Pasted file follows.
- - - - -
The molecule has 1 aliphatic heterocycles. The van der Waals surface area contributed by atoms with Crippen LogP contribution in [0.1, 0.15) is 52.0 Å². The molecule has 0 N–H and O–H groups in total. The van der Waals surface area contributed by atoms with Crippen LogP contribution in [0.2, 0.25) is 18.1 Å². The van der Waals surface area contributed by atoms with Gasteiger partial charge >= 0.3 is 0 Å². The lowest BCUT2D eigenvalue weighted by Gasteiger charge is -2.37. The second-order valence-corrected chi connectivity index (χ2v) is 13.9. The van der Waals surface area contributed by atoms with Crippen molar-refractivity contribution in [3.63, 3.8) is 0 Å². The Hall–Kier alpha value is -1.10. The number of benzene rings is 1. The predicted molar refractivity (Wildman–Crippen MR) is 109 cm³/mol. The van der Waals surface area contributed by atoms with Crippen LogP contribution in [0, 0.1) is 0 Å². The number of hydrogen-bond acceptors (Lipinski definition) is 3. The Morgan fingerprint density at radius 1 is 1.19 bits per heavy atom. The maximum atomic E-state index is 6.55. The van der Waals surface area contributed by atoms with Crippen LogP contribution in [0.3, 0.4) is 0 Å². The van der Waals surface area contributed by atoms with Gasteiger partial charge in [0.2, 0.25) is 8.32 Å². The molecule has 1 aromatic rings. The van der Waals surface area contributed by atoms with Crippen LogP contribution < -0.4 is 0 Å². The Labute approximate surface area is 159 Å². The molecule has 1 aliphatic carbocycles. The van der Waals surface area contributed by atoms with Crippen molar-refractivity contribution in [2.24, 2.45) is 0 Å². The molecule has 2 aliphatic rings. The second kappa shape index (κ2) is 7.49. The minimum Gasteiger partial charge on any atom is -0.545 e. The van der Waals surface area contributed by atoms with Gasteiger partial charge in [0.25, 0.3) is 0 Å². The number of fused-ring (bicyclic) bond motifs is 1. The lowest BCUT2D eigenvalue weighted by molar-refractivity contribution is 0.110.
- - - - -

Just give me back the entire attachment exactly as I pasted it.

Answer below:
The molecule has 1 aliphatic heterocycles. The van der Waals surface area contributed by atoms with Crippen LogP contribution in [0.1, 0.15) is 52.0 Å². The molecule has 0 N–H and O–H groups in total. The van der Waals surface area contributed by atoms with Crippen LogP contribution in [0.2, 0.25) is 18.1 Å². The van der Waals surface area contributed by atoms with Gasteiger partial charge >= 0.3 is 0 Å². The lowest BCUT2D eigenvalue weighted by Gasteiger charge is -2.37. The second-order valence-corrected chi connectivity index (χ2v) is 13.9. The van der Waals surface area contributed by atoms with Crippen molar-refractivity contribution in [3.63, 3.8) is 0 Å². The Hall–Kier alpha value is -1.10. The number of benzene rings is 1. The predicted molar refractivity (Wildman–Crippen MR) is 109 cm³/mol. The van der Waals surface area contributed by atoms with Crippen LogP contribution in [0, 0.1) is 0 Å². The number of hydrogen-bond acceptors (Lipinski definition) is 3. The Morgan fingerprint density at radius 1 is 1.19 bits per heavy atom. The maximum atomic E-state index is 6.55. The van der Waals surface area contributed by atoms with Crippen LogP contribution in [0.3, 0.4) is 0 Å². The van der Waals surface area contributed by atoms with Gasteiger partial charge in [0.2, 0.25) is 8.32 Å². The molecule has 1 aromatic rings. The van der Waals surface area contributed by atoms with Crippen LogP contribution < -0.4 is 0 Å². The Labute approximate surface area is 159 Å². The molecule has 1 aliphatic carbocycles. The van der Waals surface area contributed by atoms with Crippen molar-refractivity contribution in [2.24, 2.45) is 0 Å². The molecule has 2 aliphatic rings. The second kappa shape index (κ2) is 7.49. The minimum Gasteiger partial charge on any atom is -0.545 e. The van der Waals surface area contributed by atoms with Gasteiger partial charge in [0.25, 0.3) is 0 Å². The number of fused-ring (bicyclic) bond motifs is 1. The lowest BCUT2D eigenvalue weighted by molar-refractivity contribution is 0.110.